Organic food security would be a huge benefit for consumers and farmers and communities. Why has it not happened already? What is holding back the growth and development of organic food security in the Thompson – Okanagan region?
Research in the Okanagan, in BC, in Canada and in the USA all say the same things. We need organic infrastructure to provide aggregation and storage; distribution and commercial kitchens plus a place for workshops and instruction. The industrial agri-food complex has all these structures and more.
The organic sector needs multi-function facilities that are owned by the community of users. This is what seems to be working in other places.
The organic sector does have some dedicated commercial scale facilities e.g. apple sorting and packing facilities in Cawston. What else is needed?
There are lots of questions to answer. Talking in small groups about food security is a good way to ask questions and find answers. In fact, this might be the only way to do things.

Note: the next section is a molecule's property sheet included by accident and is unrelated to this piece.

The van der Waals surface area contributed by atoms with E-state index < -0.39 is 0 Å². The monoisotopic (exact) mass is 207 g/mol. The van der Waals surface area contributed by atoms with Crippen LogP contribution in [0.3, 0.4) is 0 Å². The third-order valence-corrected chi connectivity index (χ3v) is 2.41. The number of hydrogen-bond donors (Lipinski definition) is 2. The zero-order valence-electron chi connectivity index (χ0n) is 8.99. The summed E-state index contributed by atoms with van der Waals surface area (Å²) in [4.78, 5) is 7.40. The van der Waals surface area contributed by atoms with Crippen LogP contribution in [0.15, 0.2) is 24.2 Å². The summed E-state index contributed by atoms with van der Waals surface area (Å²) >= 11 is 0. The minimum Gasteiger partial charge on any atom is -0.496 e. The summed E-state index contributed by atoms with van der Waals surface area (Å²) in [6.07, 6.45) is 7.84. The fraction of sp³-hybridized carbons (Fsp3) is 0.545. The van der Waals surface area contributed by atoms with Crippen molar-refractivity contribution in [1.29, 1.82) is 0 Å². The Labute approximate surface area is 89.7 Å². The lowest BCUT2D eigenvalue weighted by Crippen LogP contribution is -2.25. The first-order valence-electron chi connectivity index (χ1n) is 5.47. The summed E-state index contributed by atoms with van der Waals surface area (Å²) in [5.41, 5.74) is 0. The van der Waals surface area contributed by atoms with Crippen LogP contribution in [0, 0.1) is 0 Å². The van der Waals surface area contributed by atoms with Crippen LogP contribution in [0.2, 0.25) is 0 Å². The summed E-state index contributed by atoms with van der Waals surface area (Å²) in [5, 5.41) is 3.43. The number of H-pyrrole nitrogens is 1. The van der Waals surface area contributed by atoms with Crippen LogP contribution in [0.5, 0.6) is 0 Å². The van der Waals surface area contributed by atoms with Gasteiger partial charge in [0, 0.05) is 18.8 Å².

Do we need a big organic mega-store and supply chain? Could we start with smaller mobile units to provide some of the needed functions? A few consumers and a few farmers working together.
What about a pop-up market by this heritage tree? Mobile distribution.
People could pick up their pre-paid order (made online) and others could come to shop if they know when the market is there. Who owns the mobile distribution point (truck)? What sort of legal structure?
Answers take lots of talking before something practical that can actually be done, emerges. This takes some time.
Brew clubs have operated for years to provide people with inexpensive wine and beer. People get a benefit but have to come in and bottle their own brew. That is the work needed to get a benefit from the club. Everyone one profits.
Could the same thing be done with organic food? Could we have an organic food club with consumer and farmer and community partner members?